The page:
Honey Uninhibited is open daily from 09:00 to 16:00 and weekend reservations are recommended due to long queues. Even Miami Dolphins wide receiver Tyreek Hill had to go through his manager (both Hill and Dunlap, represented by Drew Rosenhaus) to grab a spot. And Dunlap says Honey Uninhibited has generated millions of sales.

“It’s a strong economic model,” Nocero said.

But things weren’t always this lively.

Eight months after it went into operation, the restaurant was in full swing when Covid-19 resulted in a nationwide shutdown.

“The pandemic has crucified my business,” Dunlap said. “Luckily it wasn’t my only effort, but I felt every bit of it.”

Dunlap took every opportunity to keep the restaurant afloat, including working with the landlord, taking advantage of the state of Florida, which had opened businesses earlier than many other states.

Resistant restaurant is now popular with locals and celebrities. Several Chefs – including Chris Lammons, Deon Bush, JuJu Smith-Schuster and Chris Jones – even stumbled upon the restaurant not knowing it belonged to Dunlap – ate there.

Working with Dunlap and coach Pete Bommarito in the off-season, Jones shared the brunt of Dunlap’s takedown of Lawrence and carried him to 100th place.

Jones, who has the team’s highest 11 sacks this year, and Dunlap, who signed a one-year deal with the Chiefs before the season, are two reasons for the Chiefs’ passing flurry. Going into Week 15, the Chiefs are in fourth place in the NFL with 42 sacks – 11 more than they’ve already produced in all of 2021.)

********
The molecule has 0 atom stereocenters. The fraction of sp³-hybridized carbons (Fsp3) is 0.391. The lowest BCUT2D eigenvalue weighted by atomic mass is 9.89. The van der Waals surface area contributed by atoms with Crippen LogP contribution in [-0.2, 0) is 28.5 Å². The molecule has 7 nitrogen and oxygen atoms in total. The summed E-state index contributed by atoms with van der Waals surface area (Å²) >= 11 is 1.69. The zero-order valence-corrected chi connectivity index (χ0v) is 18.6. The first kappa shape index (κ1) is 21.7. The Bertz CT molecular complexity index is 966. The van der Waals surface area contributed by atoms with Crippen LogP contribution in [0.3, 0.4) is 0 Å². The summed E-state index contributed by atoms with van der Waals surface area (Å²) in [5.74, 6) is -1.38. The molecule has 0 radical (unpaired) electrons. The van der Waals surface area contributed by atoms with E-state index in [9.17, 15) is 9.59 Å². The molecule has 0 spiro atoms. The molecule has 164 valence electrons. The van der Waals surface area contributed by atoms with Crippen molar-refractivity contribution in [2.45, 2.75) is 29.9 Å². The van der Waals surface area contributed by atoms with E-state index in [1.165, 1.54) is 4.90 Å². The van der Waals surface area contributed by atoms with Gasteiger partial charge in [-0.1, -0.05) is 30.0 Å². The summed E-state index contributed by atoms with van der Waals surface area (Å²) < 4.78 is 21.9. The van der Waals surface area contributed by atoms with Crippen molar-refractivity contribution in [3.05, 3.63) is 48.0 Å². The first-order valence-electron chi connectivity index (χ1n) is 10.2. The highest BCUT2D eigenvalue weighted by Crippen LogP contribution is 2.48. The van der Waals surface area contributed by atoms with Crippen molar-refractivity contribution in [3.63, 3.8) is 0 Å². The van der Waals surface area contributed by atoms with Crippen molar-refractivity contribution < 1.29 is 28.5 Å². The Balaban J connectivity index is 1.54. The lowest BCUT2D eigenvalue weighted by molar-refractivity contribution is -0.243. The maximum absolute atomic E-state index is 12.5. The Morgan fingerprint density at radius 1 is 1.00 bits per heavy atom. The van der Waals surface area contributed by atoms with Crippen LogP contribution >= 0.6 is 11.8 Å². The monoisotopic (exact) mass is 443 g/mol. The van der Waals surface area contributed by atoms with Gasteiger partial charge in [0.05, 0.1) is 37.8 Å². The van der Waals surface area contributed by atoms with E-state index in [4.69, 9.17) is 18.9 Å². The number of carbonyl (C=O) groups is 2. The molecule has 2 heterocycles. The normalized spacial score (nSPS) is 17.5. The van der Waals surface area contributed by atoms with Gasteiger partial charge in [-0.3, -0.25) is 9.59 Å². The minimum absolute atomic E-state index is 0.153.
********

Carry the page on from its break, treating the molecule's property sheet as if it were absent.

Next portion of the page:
Dunlap’s snap count percentages range from 23% to 75% while playing each game and starting two, and he used his 6-6, 285-pound reputation to deflect six passes, which he did 75 times during his career.

Dunlap also has four sacks this season, and defensive line coach Joe Cullen compares his persistent ability to survive running to Terrell Suggs, a former Baltimore Ravens star who, like Dunlap, held onto the Chiefs towards the end of his career.

“You never see him block and stop. He’s always trying to get the quarterback,” Cullen said.

Dunlap, 33, is clearly still productive, but has been preparing for the next chapter of his life for a while.

While still playing for the Cincinnati Bengals, he earned a master’s degree in business administration from the University of Miami and carefully considered the business environment before joining Honey Uninhibited.

The next goal of the restaurant venture is to franchise it. Dunlap noted that restaurants often don’t become profitable for the first four or five years, but having a chain makes it possible to place bulk orders for goods and provides better value.

This year he founded the Hospitality Unlimited Group and bought another restaurant location in Miami’s Coconut Grove.

Perhaps the next step is to return to his roots in Charleston, where he learned his business acumen from his father.

“I want to take my delicacies back home,” Dunlap said. “Even though I travel the world, I want to bring the world back to Charleston.”